Shri Nathji and Mateshwari were to spend many years of their lives living in the West Side Bedroom upstairs, while the bedroom on the East Side was given to the children.
The house thus had twelve rooms in all. It was large and well furnished, but very lonely. It was the sound of Shri Nathji’s voice and the vibrant laughter of Mateshwari and the children that gradually transformed the atmosphere of the house.
Shri Nathji used to say: “A house is like a body, and the owner is like the soul that resides in that body. The body and soul must go together in unison. It is thus that a house comes to have the character of its owner.”
And it was thus that St. Andrews became a Temple of God. It was a Temple that was to have a living, walking and talking God.
As Shri Nathji was to say:
Mubaarik ho makeene laamakaan aaye hain duniyaa men
Zameen kaa charkh se paayaa dobaala hone vaalaa hai
Good tidings be to all! The One without a dwelling has come into the world,
The status of the earth has become greater than the skies now!
By the time Shri Nathji had begun living in his new home, St. Andrews at Mussoorie, the winter had already set in. The little rod heater, and an oval light brown coil heater that Shri Nathji used, were not sufficient to keep them warm. Shri Nathji’s feet always remained cold and he had to warm them frequently by placing them close to the heater.
The water was already becoming ice cold in the taps. The sunlight was sparse in the bedroom of Shri Nathji and Mateshwari. They had given the best bedroom to the children, which had plenty of sunshine.
There was a fireplace in the children’s bedroom which required logs of wood. Shri Nathji and Mateshwari enjoyed the fireplace for a few days and sat around it, warming their hands over the fire, while the children placed chestnuts into it.
Albeit there was the freedom of living in a house where there was no rapacious landlord to oust them or to demand rent every month. It was for this reason that they decided to stay on longer in Mussoorie that winter.
The glazed verandah downstairs was a boon whenever the sun shone brightly. Shri Nathji and Mateshwari would sit in reclining sofa chairs placed in it, soaking in the sunshine that came through the glass windows, while the children would run around and play in the verandah. They would drive their tricycle back and forth in the verandah as if that was the purpose for which the verandah had been constructed.
Priya Nath would run around the verandah in a coat and loose trousers with the left shoe worn on the right foot and vice versa, making Shri Nathji and Mateshwari laugh. Mateshwari would say in Punjabi: “Bilkul Charlie Chaplin lagdaa hai! He looks just like Charlie Chaplin!”
Shri Nathji would say to Sahadeva about the children running around the house:
“Inn men Divine Energy kaam kar rahee hai! The Divine Energy is working in them!”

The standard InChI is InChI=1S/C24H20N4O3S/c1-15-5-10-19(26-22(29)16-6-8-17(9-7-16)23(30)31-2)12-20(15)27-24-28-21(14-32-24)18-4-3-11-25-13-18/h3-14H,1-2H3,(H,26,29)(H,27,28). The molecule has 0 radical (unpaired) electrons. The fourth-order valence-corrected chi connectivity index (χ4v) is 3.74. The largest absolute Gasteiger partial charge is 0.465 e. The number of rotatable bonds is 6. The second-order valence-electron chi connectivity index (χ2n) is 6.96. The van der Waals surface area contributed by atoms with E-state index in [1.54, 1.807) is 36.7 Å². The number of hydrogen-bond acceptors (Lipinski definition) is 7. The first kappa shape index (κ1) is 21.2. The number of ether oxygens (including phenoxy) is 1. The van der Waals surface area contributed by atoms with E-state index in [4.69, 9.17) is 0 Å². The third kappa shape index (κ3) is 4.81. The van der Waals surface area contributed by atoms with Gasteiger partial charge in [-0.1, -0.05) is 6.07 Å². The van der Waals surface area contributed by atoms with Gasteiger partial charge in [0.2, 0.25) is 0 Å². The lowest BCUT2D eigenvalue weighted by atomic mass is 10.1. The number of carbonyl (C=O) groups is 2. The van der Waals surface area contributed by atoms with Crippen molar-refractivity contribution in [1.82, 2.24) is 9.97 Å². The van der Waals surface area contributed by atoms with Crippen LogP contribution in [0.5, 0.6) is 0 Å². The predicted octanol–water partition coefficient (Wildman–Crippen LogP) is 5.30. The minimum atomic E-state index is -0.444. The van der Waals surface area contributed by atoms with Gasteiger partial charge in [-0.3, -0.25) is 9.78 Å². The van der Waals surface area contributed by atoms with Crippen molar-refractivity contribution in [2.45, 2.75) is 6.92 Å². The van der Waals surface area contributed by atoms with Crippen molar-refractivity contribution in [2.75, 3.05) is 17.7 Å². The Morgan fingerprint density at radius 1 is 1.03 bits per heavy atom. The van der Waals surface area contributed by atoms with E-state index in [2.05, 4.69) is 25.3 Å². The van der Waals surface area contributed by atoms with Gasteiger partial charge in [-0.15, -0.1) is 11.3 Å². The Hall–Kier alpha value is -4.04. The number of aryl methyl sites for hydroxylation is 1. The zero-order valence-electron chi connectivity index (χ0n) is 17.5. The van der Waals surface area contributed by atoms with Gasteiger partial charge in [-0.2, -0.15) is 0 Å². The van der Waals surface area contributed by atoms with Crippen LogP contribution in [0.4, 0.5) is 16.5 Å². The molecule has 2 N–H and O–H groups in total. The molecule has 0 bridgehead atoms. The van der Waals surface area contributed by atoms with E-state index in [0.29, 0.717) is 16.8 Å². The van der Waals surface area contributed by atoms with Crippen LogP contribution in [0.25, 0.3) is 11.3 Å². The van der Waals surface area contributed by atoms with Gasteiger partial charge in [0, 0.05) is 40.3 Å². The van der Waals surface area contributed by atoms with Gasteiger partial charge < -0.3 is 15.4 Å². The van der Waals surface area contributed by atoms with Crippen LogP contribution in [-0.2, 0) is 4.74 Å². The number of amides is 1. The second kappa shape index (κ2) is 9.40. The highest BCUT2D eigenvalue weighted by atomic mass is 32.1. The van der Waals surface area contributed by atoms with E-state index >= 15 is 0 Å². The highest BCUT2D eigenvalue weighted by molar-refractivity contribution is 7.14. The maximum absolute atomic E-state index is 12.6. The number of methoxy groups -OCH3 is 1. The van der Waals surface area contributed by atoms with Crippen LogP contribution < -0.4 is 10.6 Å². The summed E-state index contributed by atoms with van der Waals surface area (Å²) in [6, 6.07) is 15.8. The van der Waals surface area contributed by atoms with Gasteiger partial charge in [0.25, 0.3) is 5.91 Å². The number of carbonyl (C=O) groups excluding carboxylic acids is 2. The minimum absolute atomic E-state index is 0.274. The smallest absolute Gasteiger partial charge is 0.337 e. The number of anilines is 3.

Mateshwari busied herself making curtains for the numerous windows in the house and the sixty-foot long verandah. Many a person had called it a “Sheeshe Vaali Kothi” the house with window panes.
Shri Nathji would point to the thick, vertical iron rails that were placed after every fourth window in the verandah, to give support to the windows as well as the roof of the verandah, and would say: “This is the only house in Mussoorie where such iron rails are used to make the house firm.”
Shri Nathji also spoke of iron beams and angles that were affixed between the ceiling of the first floor rooms and the tin roof of the house. Shri Nathji would say: “In all other houses these beams are made of wood, and the tin roofs often blow away when the winds are fierce, but such a thing can never happen to this house where the beams are made of iron.”
Shri Nathji’s keen eye noticed every detail of the house with the skill of an engineer or architect.
Shri Nathji and Mateshwari would also enjoy sitting in the drawing room downstairs. Shri Nathji admired the woodwork of the mantelpiece as well as the Belgium-made mirrors in the house. There was a table with two mirrors placed at right angles to each other; these were mirrors in which no one could not see his own face until the face was kept at a specific angle. The children giggled with delight every time they came before it.
There was a writing desk with a strange kind of drawer that would open only if it were rotated. The desk had a beautiful wooden carving on it. Shri Nathji used it as a writing table. The furniture was said to have been brought directly from England. It had come by ship to Bombay and had been brought by rail up to Dehra Dun. From Dehra Dun it had been carted to Mussoorie on horses and mules. It was an unimaginable feat, which only the Britishers of the time were capable of. Shri Nathji would never tire of praising the man who had built the house.
Shri Nathji always said that whoever had made the house and furnished it had done so with a distinctive taste and with great interest: “Barre shauk se ghar banaayaa hai!” The property agent had been right when he said he was selling the best house in Mussoorie to Shri Nathji.